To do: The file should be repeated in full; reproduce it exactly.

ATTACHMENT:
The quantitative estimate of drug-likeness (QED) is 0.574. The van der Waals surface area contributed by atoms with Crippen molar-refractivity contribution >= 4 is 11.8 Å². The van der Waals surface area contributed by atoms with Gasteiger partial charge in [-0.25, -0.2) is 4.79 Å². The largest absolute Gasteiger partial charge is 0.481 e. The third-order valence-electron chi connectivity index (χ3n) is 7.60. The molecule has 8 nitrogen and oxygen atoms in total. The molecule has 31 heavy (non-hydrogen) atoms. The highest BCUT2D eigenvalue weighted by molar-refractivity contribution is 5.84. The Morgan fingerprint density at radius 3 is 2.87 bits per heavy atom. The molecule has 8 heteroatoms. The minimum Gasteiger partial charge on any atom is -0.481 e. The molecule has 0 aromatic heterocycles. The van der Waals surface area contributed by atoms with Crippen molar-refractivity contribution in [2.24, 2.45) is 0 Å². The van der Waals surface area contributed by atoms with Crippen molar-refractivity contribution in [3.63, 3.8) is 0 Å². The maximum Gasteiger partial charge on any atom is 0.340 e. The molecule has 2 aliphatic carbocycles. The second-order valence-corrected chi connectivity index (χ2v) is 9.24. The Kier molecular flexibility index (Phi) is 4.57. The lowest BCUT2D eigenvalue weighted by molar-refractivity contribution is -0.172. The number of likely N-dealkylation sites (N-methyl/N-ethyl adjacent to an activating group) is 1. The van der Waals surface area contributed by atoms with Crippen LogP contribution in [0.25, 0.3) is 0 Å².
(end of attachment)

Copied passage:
The quantitative estimate of drug-likeness (QED) is 0.574. The van der Waals surface area contributed by atoms with Crippen molar-refractivity contribution >= 4 is 11.8 Å². The van der Waals surface area contributed by atoms with Gasteiger partial charge in [-0.25, -0.2) is 4.79 Å². The largest absolute Gasteiger partial charge is 0.481 e. The third-order valence-electron chi connectivity index (χ3n) is 7.60. The molecule has 8 nitrogen and oxygen atoms in total. The molecule has 31 heavy (non-hydrogen) atoms. The highest BCUT2D eigenvalue weighted by molar-refractivity contribution is 5.84. The Morgan fingerprint density at radius 3 is 2.87 bits per heavy atom. The molecule has 8 heteroatoms. The minimum Gasteiger partial charge on any atom is -0.481 e. The molecule has 0 aromatic heterocycles. The van der Waals surface area contributed by atoms with Crippen molar-refractivity contribution in [2.24, 2.45) is 0 Å². The van der Waals surface area contributed by atoms with Crippen molar-refractivity contribution in [3.63, 3.8) is 0 Å². The maximum Gasteiger partial charge on any atom is 0.340 e. The molecule has 2 aliphatic carbocycles. The second-order valence-corrected chi connectivity index (χ2v) is 9.24. The Kier molecular flexibility index (Phi) is 4.57. The lowest BCUT2D eigenvalue weighted by molar-refractivity contribution is -0.172. The number of likely N-dealkylation sites (N-methyl/N-ethyl adjacent to an activating group) is 1. The van der Waals surface area contributed by atoms with Crippen LogP contribution in [0.25, 0.3) is 0 Å².